FIG. 1 shows a traction roller transmission in which which precess forces are applied to the trunnions by way of ball screws;
FIG. 2 shows an arrangement, in which hydraulic precess forces are directly applied to the trunnions and a ball screw structure is used to operate a hydraulic control valve controlling admission of pressurized fluid to the precess piston and cylinder; and
FIG. 3 is a cross-sectional view showing the toric input and output discs with the traction rollers engaged therebetween.
Infinitely variable traction roller transmissions of the type with which the present invention is concerned are disclosed and described in detail in the present inventor's U.S. Pat. Nos. 4,275,610; 4,086,820 and 3,810,398 and earlier application Ser. No. 168,521. In principle, they consist of coaxial input and output shafts 10 which have toric discs 14 mounted thereon opposite each other with traction rollers 12 disposed therebetween and in engagement therewith. The traction rollers 12 are rotatably supported on pivotal support trunnions 16 and 17 which are supported movably in axial direction for initiation of a transmission ratio change.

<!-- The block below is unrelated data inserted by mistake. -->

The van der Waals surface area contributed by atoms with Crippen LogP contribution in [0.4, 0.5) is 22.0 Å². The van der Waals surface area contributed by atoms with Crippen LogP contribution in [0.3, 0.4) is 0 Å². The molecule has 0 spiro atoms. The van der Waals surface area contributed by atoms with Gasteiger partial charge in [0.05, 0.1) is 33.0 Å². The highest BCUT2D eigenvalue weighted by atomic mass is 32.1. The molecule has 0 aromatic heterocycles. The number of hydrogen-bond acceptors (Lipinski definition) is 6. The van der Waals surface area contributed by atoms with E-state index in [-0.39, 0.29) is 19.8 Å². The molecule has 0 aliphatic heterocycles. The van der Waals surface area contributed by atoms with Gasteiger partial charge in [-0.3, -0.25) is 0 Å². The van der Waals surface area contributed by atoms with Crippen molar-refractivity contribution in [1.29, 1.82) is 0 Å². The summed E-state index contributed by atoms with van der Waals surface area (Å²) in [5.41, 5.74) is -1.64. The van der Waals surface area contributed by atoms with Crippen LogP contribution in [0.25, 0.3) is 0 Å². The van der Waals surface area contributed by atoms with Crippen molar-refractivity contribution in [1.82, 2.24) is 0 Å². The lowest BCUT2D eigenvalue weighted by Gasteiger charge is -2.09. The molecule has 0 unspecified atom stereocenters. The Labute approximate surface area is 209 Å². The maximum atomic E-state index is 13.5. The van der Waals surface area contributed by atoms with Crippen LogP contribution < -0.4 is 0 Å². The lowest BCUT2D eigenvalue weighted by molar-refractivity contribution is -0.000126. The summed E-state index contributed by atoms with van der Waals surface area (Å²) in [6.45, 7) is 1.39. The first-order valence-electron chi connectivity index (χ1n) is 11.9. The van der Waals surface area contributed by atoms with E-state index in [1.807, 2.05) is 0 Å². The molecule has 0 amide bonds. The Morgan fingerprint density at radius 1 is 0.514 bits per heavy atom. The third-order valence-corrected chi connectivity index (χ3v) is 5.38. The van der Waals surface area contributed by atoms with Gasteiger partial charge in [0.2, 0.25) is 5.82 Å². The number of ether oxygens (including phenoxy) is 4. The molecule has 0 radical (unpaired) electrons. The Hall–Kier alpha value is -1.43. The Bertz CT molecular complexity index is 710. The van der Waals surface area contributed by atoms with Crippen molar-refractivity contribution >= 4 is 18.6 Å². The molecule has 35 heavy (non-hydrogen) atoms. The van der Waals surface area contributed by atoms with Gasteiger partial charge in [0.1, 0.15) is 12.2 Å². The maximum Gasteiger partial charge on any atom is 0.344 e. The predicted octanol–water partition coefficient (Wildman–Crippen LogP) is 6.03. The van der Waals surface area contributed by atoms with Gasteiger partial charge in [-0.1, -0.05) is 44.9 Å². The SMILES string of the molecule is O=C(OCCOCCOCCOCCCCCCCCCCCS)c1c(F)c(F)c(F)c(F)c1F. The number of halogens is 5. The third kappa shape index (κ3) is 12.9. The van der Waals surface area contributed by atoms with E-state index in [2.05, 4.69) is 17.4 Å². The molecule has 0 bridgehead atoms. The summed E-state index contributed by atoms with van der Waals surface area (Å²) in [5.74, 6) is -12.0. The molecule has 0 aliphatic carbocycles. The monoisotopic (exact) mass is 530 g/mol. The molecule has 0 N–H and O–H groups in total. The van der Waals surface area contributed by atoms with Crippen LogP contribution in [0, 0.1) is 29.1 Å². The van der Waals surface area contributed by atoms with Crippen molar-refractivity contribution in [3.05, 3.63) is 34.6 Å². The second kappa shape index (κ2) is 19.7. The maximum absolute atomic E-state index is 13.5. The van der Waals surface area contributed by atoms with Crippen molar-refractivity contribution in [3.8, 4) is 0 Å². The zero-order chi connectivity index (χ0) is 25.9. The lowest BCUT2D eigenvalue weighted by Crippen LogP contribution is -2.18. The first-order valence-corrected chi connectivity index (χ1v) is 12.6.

At least at one end, each trunnion 16, 17 is provided with a ball screw structure consisting of a threaded opening 20 in the trunnion 16 receiving a threaded screw 22 with balls 24 disposed in the ball screw grooves 26, 28. The screw 22 projects from a piston 32 disposed in a cylinder 34 to which hydraulic fluid under pressure is admitted to provide for transmission ratio changing precess motion of the trunnion 16, 17. The piston 32 is prevented from rotation by engagement with retention means such as a pin 36 extending into a bore 38 in the piston 32.